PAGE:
There is room for states to misinterpret the guidance or miscalculate a tax change, said Jeff Friedman, a partner at Eversheds Sutherland’s Washington office.

“The 150 pages that they have to use is very complicated, and the consequences of being wrong are pretty significant,” Friedman said. “The complication will feed into the states’ narrative that the federal government is being intrusive, as it forces debate not only on isolated tax provisions, but states will also will have to consider all their tax revenues every time they consider a tax reduction.”

Republican lawmakers and attorneys general argue Congress’ tax cut prohibition is an unconstitutional overreach into state governance and illegal in its ambiguity. Treasury’s rules acknowledge that states may need more clarity on specific changes, and promise further guidance on how the department will work with them to bless specific proposals.

That could actually help the states’ case, according to Bruce Ely, a state and local tax partner with Bradley, Arant, Boult, Cummings LLP in Alabama.

“You run this sort of gauntlet every time you want to deliver relief to a targeted group such as small businesses,” Ely said. “It illustrates the bad tax policy behind this provision, that states are going to have to ask ‘Mother, may I?’ before they do anything.”

Michael Leachman, vice president for state fiscal policy at the Center on Budget and Policy Priorities, disagreed. He said allowing changes under 1% and adjustments for inflation should let states make most decisions with confidence, as state budgets tend to outpace inflation.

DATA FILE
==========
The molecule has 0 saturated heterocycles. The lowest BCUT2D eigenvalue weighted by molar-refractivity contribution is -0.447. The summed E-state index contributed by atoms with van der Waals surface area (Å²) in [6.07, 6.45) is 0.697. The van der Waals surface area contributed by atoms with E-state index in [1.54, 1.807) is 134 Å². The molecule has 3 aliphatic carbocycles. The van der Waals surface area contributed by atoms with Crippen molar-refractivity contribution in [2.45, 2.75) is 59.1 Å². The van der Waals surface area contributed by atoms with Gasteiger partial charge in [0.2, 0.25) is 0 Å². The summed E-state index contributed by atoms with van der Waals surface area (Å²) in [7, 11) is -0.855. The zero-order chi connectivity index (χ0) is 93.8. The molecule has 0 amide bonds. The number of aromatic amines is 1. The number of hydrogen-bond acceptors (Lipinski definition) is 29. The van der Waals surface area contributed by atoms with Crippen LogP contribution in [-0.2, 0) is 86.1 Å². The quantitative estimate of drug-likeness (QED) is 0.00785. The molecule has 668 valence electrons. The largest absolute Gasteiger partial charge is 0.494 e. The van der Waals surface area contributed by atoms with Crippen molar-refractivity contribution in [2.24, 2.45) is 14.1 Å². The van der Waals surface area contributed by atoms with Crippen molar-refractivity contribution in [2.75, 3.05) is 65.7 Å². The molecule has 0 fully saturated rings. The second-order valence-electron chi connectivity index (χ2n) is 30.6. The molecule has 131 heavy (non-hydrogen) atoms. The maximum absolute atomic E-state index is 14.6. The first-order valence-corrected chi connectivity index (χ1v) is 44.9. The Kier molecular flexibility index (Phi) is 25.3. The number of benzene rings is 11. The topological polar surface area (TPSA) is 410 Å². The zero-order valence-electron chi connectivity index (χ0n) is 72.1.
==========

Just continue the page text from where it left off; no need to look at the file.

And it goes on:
“The safe harbors were pretty generous,” he said. “It’s all pretty clear that you don’t have to run every little idea past Treasury.”

‘No Choice’

The added flexibility, however, may do little to deter lawsuits, because of politics. “If you’re in the attorney general’s office and you’re led by a Republican, you probably didn’t read one word of this, and said, ‘I’m still going to sue them,’ because I want to sue the Biden administration because I get to sue in the just cause of tax cuts,” Auxier said.

Ohio, in its March 17 complaint, argued that Congress coerced the state into accepting the limitation, given that the state had “no real choice” but to accept an estimated $5.5 billion under the pandemic relief law.

“Congress violates its Spending Clause power when it coerces States into agreeing to limit their sovereign authority of offering financial inducements that States cannot practically refuse,” the state’s attorneys wrote.

Ohio’s lawsuit against Treasury has drawn the support of 74 Republican lawmakers, including Rep. Kevin Brady (R-Texas), who also introduced legislation (H.R. 2189) in late March to rescind the provision.

“There’s wide consensus that this is an overreach,” Brady said. “States have the authority on tax policy.”

Arizona argues similarly in its suit, claiming the relief bill presents States with effective offers they can’t refuse with ravaged budgets due to a once-in-a-century pandemic. Separately, in a joint complaint led by the state of West Virginia and a dozen other states, it claims the law is an attempt at a complete takeover of state finances.

(Adds detail of Missouri opinion in ninth paragraph.)

To contact the reporters on this story: Sam McQuillan in Washington at smcquillan@bloomberglaw.com; Donna Borak in New Jersey at dborak@bloombergindustry.com

To contact the editors responsible for this story: Jeff Harrington at jharrington@bloombergindustry.com; Kathy Larsen at klarsen@bloombergtax.com